Infrastructure improvements along the Middlesex Turnpike corridor continue to unfold in preparation for what officials hope will be a burgeoning biomedical sector.
A water main upgrade is on target for completion by the end of the year, said Bedford Department of Public Works Director David Manugian. And earlier this month, the Conservation Commission approved a variance that will allow expansion of the sewer pumping station near the Shawsheen River.
Meanwhile, the state-funded roadway widening that began more than 30 years ago in Burlington continues north of Crosby Drive into Billerica. Manugian said he hopes that work can finally conclude this year.
More than $7 million of the water and sewer project costs have already been committed by state, federal, and private sources, Manugian said. “The town has worked with many partners to secure a variety of non-municipal funds.”
Life-science firms “have unique infrastructure needs and we’re improving our systems to accommodate these needs,” Manugian stated.
The sewer project is in three pieces: a gravity-powered main from the Bedford Woods office park south to the pumping station; expansion of the pump station capacity; and upgrade of a force main along Crosby Drive and Route 62 to another pump on Page Road, connecting to the town’s main disposal system.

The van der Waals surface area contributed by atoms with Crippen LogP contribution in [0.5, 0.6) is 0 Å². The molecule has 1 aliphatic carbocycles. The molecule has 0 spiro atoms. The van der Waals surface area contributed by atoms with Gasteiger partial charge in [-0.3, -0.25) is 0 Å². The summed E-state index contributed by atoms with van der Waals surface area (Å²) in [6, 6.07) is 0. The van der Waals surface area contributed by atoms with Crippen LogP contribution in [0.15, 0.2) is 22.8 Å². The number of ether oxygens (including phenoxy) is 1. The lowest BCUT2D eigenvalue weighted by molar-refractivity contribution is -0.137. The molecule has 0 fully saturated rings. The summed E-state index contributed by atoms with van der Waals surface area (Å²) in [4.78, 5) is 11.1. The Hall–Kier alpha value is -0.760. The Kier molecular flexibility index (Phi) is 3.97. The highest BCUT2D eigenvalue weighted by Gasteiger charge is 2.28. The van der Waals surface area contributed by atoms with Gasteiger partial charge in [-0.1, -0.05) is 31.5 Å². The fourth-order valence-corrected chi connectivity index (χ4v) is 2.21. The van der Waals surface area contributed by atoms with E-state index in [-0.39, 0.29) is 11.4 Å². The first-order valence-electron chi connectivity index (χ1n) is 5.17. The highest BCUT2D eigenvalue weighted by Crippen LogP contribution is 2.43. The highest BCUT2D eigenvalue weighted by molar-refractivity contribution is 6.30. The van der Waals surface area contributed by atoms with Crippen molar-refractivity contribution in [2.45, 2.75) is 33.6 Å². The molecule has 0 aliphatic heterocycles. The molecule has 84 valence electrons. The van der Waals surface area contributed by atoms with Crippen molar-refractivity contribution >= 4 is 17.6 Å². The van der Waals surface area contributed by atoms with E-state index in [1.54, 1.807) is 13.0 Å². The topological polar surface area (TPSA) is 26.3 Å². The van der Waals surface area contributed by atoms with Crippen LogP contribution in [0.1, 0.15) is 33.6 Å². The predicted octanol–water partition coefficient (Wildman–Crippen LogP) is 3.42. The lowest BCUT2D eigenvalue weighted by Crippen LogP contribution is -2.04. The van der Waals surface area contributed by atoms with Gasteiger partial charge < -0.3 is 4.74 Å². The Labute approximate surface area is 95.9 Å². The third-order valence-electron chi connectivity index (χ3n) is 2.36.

Neither sewer main project involves a complete replacement of the existing line, Manugian said. The first improvement will employ a technique called “pipe bursting,” expanding only selected sections of the pipe. A sewer main is not always a straight line; there are turns and entry points and other potential bottlenecks, Manugian explained.
Completion of the sewer improvements could be as long as three years away, he predicted.
The long-standing work on the street itself “involves widening the roadway from two lanes to four, but it also includes related improvements to intersections, traffic signals, and infrastructure such as water, sewer, and electric,” Manugian said.
“A large part of the time is addressing environmental concerns as they happen,” Manugian noted. “Our staff meets every two weeks with the state Department of Transportation and the contractor.”
At a recent Conservation Commission hearing, Michael Sprague, DPW engineer, said the time frame for the pump station project is May through August.
Kristin Dowdy, the DPW’s environmental engineer, told the commission that plans call for expanding the existing paved driveway to provide access to the adjacent expanded area.
“This a limited project for a public utility and requires a variance from the local bylaw for the portion of the work within the 25-foot buffer” from wetlands, Dowdy explained. “This station is in need of an upgrade for capacity reasons and the work in the 25-foot buffer is unavoidable.”
“We will have to install temporary bypass pumps while we take the pumps offline” for the expansion work, Dowdy said, adding, “We are trying to do as much work as we can outside of the resource area.”
Sprague told the commission that current capacity is 700,000 gallons per day. “Based on projections we need to increase to just under one million gallons per day.”